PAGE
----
Empowering Voters. Defending Democracy” is the current mission of the League of Women Voters. To this end, current and objective information about issues is of paramount importance to all of us. Newspapers are essential in keeping us informed and the need for trusted information has never been more critical.
Steve Key, executive director and general counsel for HSPA (Hoosier State Press Association), represents HSPA before the Indiana General assembly. He lobbies throughout the year for the interests of Indiana newspapers as well as the public’s freedom of information rights. “You are a rarity” began Key at a recent presentation at the LWV’s Lunch With the League program. He was referring to the fact that Montgomery County has two competing newspapers. Very few areas of Indiana are so fortunate. Yet our newspapers have challenges, just as the entire newspaper industry has challenges.
Over the past decades, some thought radio would mean the end of newspapers - then TV. Neither became a significant threat. Now, with the internet, the revenue model for newspapers has been forever disrupted. Newspapers can offer a wide range of readers specific information on their particular product or service. They can talk about their number of subscribers and second readers and the huge reach of their product. This was a real selling point until the internet. Services like Facebook or Google can offer pinpoint accuracy to advertisers. They use your data to target ads directly to your laptop or smartphone.
Let’s be clear though. Newspaper advertising is still very effective, yet there is no doubt that significant advertising money has transferred to the internet. Classified advertising took the first hit. It is hard to compete with a service like Craig’s list, which is free. Display advertising on the internet is also hurting newspaper display ads. In the last decade, newspaper ad revenue nationally dropped from $40 billion to $20 billion. There are few businesses that can survive that kind of revenue loss. Circulation has also dropped. This affects how newspapers operate. Between 2008 and 2017, there was a 45% decline in people working in newsrooms. The 39,000 journalists still working is more than the news workers in radio, TV and cable news combined; but if you don’t have enough bodies, you can’t cover as many stories, which hurts the product. It creates a vicious circle. Advertising decline leads to fewer pages published. Readers then see fewer pages and even smaller pages—all to save money. And while they see a smaller paper, the customer is asked to pay more for it. So some people drop the paper. This leads to even more revenue loss. And the cycle continues.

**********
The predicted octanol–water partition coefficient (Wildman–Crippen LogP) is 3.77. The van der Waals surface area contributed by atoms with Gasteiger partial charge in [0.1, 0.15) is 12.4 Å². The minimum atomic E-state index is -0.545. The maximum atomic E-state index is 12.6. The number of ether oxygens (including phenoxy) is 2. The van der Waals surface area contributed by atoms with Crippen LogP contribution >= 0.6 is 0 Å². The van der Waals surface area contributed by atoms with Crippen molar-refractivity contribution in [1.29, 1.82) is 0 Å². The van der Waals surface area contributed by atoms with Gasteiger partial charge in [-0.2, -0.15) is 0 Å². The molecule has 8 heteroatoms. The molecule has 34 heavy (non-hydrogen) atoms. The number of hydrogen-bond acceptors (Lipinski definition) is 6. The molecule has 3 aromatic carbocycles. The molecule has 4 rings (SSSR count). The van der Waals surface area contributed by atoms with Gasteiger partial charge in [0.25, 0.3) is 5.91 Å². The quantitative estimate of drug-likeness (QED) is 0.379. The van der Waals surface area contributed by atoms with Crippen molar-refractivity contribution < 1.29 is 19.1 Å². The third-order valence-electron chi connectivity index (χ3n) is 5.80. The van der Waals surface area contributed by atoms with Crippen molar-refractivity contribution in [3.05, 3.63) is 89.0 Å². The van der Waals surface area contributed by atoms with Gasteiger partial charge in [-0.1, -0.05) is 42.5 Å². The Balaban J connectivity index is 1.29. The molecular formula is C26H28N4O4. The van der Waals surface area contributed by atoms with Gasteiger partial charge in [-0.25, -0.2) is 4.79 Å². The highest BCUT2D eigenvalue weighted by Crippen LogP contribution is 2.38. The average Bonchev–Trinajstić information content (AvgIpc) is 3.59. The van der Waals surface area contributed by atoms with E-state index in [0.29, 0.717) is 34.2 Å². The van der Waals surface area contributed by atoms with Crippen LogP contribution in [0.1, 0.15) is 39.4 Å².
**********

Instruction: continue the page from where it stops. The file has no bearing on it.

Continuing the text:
What are papers doing to break this circle? Some are publishing fewer days a week. This can lead to further cancellations, but it saves on printing and distribution costs. Others are having their printing done more economically farther away; but this impacts deadlines and the ability to keep the news as up-to-date as possible. Even advertising design has become less personal with ads being created as far away as overseas.
HSPA represents 160 paid circulation papers in Indiana yet there are less than 90 publishers left in the state. Nationally since 2004, one third of newspaper ownership has changed hands. The number of publishers who are active in their local community is dwindling. Stockholding chains like Gannett and private investor corporations have assumed ownership of several Indiana papers.
There is room for optimism! According to a 2017 survey, 3 million Hoosiers still read a newspaper at least once a week. That is a pretty good market. In addition, some 600,000 more subscribe to papers exclusively online. 71% of adults between 18 and 34 read the newspaper at least once a week, and millennials consider papers the most credible source for reading the news. This is why newspapers are so important to all of us. They are a trusted brand. Even those who say that their prime news source is Facebook or Twitter fail to recognize that often the information they get is linked to a newspaper since 85% of the news on the internet originates with a newspaper.
In terms of efficacy of advertising, a 2017 survey done in Indiana showed newspapers ads were the number one source in providing useful product or service information, which was 54% higher than ads placed in social media. Seven of 10 consumers visit a store’s website after seeing a sale or special offer in a newspaper.
In Montgomery County, the newspapers are an irreplaceable cog that let us know what is happening. We need to be informed. Without newspapers, who’s going to be at the City Council or school board meeting? Newspapers are still experimenting with a pricing model that will work in the digital age. The demand for accurate, timely news has never been more important. We just have to figure out a way to pay for it.

The League of Women Voters, open to men as well as women, is a nonpartisan, multi-issue political organization which encourages informed and active participation in government, works to increase public understanding of major policy issues and influences public policy through education and advocacy. For information about the League, visit the website: www.lwvmontcoin.org or send a message to LWV, P.O. Box 101, Crawfordsville, IN 47933